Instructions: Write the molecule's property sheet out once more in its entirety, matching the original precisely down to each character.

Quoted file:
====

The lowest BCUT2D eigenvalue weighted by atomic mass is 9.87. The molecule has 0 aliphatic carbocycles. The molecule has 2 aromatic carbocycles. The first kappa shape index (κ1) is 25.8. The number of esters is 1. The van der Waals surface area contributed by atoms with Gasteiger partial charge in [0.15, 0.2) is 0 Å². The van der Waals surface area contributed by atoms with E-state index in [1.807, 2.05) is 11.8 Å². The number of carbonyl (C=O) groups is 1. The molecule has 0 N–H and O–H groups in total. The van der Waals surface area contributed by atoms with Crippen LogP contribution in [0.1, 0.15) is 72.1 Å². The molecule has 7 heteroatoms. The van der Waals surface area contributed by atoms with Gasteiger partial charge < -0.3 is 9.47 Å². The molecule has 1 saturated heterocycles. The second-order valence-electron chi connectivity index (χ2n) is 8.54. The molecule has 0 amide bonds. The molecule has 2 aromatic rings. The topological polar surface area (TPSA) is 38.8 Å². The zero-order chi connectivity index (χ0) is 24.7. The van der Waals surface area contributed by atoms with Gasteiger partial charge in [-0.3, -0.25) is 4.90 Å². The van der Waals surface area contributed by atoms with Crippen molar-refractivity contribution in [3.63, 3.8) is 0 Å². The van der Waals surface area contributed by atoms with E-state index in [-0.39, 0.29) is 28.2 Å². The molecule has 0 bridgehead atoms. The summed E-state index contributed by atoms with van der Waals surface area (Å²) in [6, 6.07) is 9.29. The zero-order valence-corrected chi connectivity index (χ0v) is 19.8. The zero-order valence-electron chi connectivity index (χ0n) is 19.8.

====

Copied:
The lowest BCUT2D eigenvalue weighted by atomic mass is 9.87. The molecule has 0 aliphatic carbocycles. The molecule has 2 aromatic carbocycles. The first kappa shape index (κ1) is 25.8. The number of esters is 1. The van der Waals surface area contributed by atoms with Gasteiger partial charge in [0.15, 0.2) is 0 Å². The van der Waals surface area contributed by atoms with E-state index in [1.807, 2.05) is 11.8 Å². The number of carbonyl (C=O) groups is 1. The molecule has 0 N–H and O–H groups in total. The van der Waals surface area contributed by atoms with Crippen LogP contribution in [0.1, 0.15) is 72.1 Å². The molecule has 7 heteroatoms. The van der Waals surface area contributed by atoms with Gasteiger partial charge < -0.3 is 9.47 Å². The molecule has 1 saturated heterocycles. The second-order valence-electron chi connectivity index (χ2n) is 8.54. The molecule has 0 amide bonds. The molecule has 2 aromatic rings. The topological polar surface area (TPSA) is 38.8 Å². The zero-order chi connectivity index (χ0) is 24.7. The van der Waals surface area contributed by atoms with Gasteiger partial charge in [-0.3, -0.25) is 4.90 Å². The van der Waals surface area contributed by atoms with Crippen molar-refractivity contribution in [3.63, 3.8) is 0 Å². The van der Waals surface area contributed by atoms with E-state index in [-0.39, 0.29) is 28.2 Å². The molecule has 0 bridgehead atoms. The summed E-state index contributed by atoms with van der Waals surface area (Å²) in [6, 6.07) is 9.29. The zero-order valence-corrected chi connectivity index (χ0v) is 19.8. The zero-order valence-electron chi connectivity index (χ0n) is 19.8.